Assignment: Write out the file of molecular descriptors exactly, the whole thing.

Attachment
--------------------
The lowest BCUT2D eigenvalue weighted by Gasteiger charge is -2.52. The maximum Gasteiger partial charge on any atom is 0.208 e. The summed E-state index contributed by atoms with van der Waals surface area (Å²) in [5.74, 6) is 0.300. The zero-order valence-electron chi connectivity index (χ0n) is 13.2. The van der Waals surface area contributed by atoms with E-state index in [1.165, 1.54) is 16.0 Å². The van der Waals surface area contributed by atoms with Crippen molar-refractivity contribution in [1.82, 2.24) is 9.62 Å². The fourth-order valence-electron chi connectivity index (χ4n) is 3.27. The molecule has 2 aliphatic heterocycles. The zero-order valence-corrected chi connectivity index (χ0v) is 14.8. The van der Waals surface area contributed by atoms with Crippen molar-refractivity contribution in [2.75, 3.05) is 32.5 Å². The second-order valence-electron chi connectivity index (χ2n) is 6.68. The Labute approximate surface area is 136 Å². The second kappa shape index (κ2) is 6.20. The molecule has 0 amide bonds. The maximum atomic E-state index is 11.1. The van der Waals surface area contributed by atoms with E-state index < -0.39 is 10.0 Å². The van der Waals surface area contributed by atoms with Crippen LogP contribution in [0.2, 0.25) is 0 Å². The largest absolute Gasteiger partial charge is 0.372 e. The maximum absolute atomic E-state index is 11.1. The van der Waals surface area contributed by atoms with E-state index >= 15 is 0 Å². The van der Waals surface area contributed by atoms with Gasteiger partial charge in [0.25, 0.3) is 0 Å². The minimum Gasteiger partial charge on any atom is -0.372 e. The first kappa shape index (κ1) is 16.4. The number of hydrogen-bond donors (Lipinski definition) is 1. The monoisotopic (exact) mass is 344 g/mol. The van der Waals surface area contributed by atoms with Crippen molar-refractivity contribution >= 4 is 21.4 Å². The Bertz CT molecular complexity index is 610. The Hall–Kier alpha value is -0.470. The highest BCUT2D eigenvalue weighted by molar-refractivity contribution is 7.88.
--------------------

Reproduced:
The lowest BCUT2D eigenvalue weighted by Gasteiger charge is -2.52. The maximum Gasteiger partial charge on any atom is 0.208 e. The summed E-state index contributed by atoms with van der Waals surface area (Å²) in [5.74, 6) is 0.300. The zero-order valence-electron chi connectivity index (χ0n) is 13.2. The van der Waals surface area contributed by atoms with E-state index in [1.165, 1.54) is 16.0 Å². The van der Waals surface area contributed by atoms with Crippen molar-refractivity contribution in [1.82, 2.24) is 9.62 Å². The fourth-order valence-electron chi connectivity index (χ4n) is 3.27. The molecule has 2 aliphatic heterocycles. The zero-order valence-corrected chi connectivity index (χ0v) is 14.8. The van der Waals surface area contributed by atoms with Crippen molar-refractivity contribution in [2.75, 3.05) is 32.5 Å². The second-order valence-electron chi connectivity index (χ2n) is 6.68. The Labute approximate surface area is 136 Å². The second kappa shape index (κ2) is 6.20. The molecule has 0 amide bonds. The maximum atomic E-state index is 11.1. The van der Waals surface area contributed by atoms with E-state index < -0.39 is 10.0 Å². The van der Waals surface area contributed by atoms with Crippen LogP contribution in [0.2, 0.25) is 0 Å². The largest absolute Gasteiger partial charge is 0.372 e. The maximum absolute atomic E-state index is 11.1. The van der Waals surface area contributed by atoms with E-state index >= 15 is 0 Å². The van der Waals surface area contributed by atoms with Gasteiger partial charge in [0.25, 0.3) is 0 Å². The minimum Gasteiger partial charge on any atom is -0.372 e. The first kappa shape index (κ1) is 16.4. The number of hydrogen-bond donors (Lipinski definition) is 1. The monoisotopic (exact) mass is 344 g/mol. The van der Waals surface area contributed by atoms with Crippen molar-refractivity contribution >= 4 is 21.4 Å². The Bertz CT molecular complexity index is 610. The Hall–Kier alpha value is -0.470. The highest BCUT2D eigenvalue weighted by molar-refractivity contribution is 7.88.